God and Gays

Since my last post, I have continued to think about David Myers’ book “A Friendly Letter to Skeptics and Atheists.” In particular, I find myself thinking about a chapter on “God and Gays.” In this chapter, Myers suggests that “there is a Christian case for gay marriage.” His arguments are that: (1) Sexual orientation is not a personal choice, (2) sexual orientation is an enduring disposition, and (3) The Bible has nothing to say about an enduring sexual orientation.

I want to be careful about my role in such a discussion. I am a psychologist, not a theologian. So, although I have some personal opinions, I don’t really care to involve myself too much in debates about what the Bible says or doesn’t say. However, as a psychologist, I feel comfortable tackling questions related to human behavior.

I’ve looked into the science of sexual orientation fairly extensively, and I agree with Myers that sexual orientation (which I will define as having to do with the gender to which one is predominantly attracted) largely is an enduring disposition. It rarely changes. In cases where it seems like it has changed, more than likely, the individual really was “experimenting” with different sexual behaviors or perhaps was bisexual to begin with.

The reason why sexual orientation is enduring should be attributed to its causes. There appear to many biological factors that influence an individual’s sexual orientation. These include various genetic, neurochemical, and hormonal influences. To me, the most convincing evidence of this point comes from studies of rats (who also sometimes display homosexual behavior). Some research has shown that if you take a male fetus, during a particularly sensitive period of fetal development, and keep them from testosterone, they are considerably more likely to be homosexual after birth. Likewise, if you take a female fetus during this period, and give them testosterone, they are more likely to show homsexual behavior later.

In a sense, then, I agree with Myers when he suggests that sexual orientation is not a choice. Surely, if you define sexual orientation as I did above, it is not a choice. (If this is, at all in question, and you are heterosexual, try to change the gender to which you are attracted. . . I seriously doubt you’ll become attracted to members of the same sex with a simple choice).

On the other hand, it seems to me that sexual behavior is not completely driven by biology. To me, behavior is under an individual’s control. This is true even if there are strong biological impulses pushing one toward a particular behavior. Surely, individuals often experience sexual drives outside of marriage, perhaps before marriage or toward others besides one’s spouse in marriage. If we were to follow Myers’ line of thought about this, it almost seems that any behavior that involves biology should be considered morally acceptable. Thus, individuals should be encouraged to fulfill any sexual desires outside of marriage if they involve a biological component (which they all surely do). To push this argument even further, there is research showing that individuals who commit violent crimes show a biological predisposition to do so. Given this, should murder be considered morally acceptable? I’m actually not saying that homosexuality should be (or shouldn’t be) considered sinful here. I’m merely suggesting that this line of reasoning doesn’t really make sense.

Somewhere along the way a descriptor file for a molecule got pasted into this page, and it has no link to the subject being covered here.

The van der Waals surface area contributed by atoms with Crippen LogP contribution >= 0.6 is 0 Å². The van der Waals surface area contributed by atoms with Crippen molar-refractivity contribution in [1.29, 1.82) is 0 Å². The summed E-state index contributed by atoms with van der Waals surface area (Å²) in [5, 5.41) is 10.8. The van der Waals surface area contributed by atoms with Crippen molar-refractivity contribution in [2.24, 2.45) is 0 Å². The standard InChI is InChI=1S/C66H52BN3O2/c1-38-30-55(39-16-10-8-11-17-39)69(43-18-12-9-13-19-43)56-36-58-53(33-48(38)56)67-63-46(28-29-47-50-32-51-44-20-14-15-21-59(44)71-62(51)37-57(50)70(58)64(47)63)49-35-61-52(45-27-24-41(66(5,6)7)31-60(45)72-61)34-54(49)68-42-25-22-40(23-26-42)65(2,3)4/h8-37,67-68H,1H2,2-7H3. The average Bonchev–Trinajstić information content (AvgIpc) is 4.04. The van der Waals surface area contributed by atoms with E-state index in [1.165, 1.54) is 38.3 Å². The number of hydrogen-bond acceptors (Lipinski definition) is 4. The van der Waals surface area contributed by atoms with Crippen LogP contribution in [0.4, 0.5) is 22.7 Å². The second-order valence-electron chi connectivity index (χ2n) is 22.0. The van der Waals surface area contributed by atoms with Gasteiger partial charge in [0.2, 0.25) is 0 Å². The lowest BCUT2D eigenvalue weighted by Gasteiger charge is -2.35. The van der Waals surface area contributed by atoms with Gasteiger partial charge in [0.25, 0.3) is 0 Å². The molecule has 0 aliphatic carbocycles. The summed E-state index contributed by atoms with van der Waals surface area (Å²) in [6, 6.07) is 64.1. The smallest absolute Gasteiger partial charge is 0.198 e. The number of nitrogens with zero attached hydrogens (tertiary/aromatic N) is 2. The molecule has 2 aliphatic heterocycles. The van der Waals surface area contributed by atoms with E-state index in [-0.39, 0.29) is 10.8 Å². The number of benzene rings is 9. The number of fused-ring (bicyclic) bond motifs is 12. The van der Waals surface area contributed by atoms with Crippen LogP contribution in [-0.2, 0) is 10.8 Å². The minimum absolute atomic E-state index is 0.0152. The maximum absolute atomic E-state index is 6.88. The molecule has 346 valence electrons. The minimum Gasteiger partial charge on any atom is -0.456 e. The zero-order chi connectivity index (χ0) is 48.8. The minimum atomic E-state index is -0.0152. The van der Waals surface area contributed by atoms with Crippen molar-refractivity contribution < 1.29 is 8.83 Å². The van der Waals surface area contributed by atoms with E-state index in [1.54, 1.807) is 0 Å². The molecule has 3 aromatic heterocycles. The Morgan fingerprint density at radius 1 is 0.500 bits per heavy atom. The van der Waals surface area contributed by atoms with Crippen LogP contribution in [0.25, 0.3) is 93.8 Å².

I actually think I’m in good company here in distinguishing between sexual orientation and sexual behavior. C. S. Lewis once wrote in a letter:

“I take it for certain that the physical satisfaction of homosexual desires is sin. This leaves the [homosexual] no worse off than any. . . person who is, for whatever reason, prevented from marrying. . . Our speculations on the cause. . . are not what matters and we must be content with ignorance. The disciples were not told why (in terms of efficient cuase) the man was born blind: only the final cause, that the works of God [should] be made manifest in him. This suggests that in homosexuality. . . those works can be made manifest.”

I actually think there are three more important problems related to this topic within Christianity. First, Christians seem overly obsessed with homosexuality as being a problem. We have elevated this to be a major topic to focus on and come against, for example, making a major political issue out of gay marriage. However, there is little serious consideration of outlawing divorce, similarly mentioned in the Bible as being against God’s will. I think our focus on homosexuality actually reflects the inability of many people to humbly examine their own faults (which for about 98% of the population, does not conern a dominant homosexual disposition). Perhaps an even greater problem, though, has to do with Christians’ judgments against gays and lesbians and lack of empathy and compassion. If Jesus were alive today, my guess would be that gays and lesbians would be drawn to him because of his acceptance and compassion toward this issue. To the extent that this is not true today, the Christian church has failed to live up to its primary mission of embodying Jesus in the world. Finally, it strikes me as being odd that Christians make such a big deal out of homosexuality when there is so much premarital and extramarital sex occurring within the church and when Christian marriages and families appear to be no better off than non-Christians’. Being heterosexual and married myself, I’d much rather focus my attention and efforts on how to improve marriage and family (especially my own), rather than working myself up inordinately about homosexuality.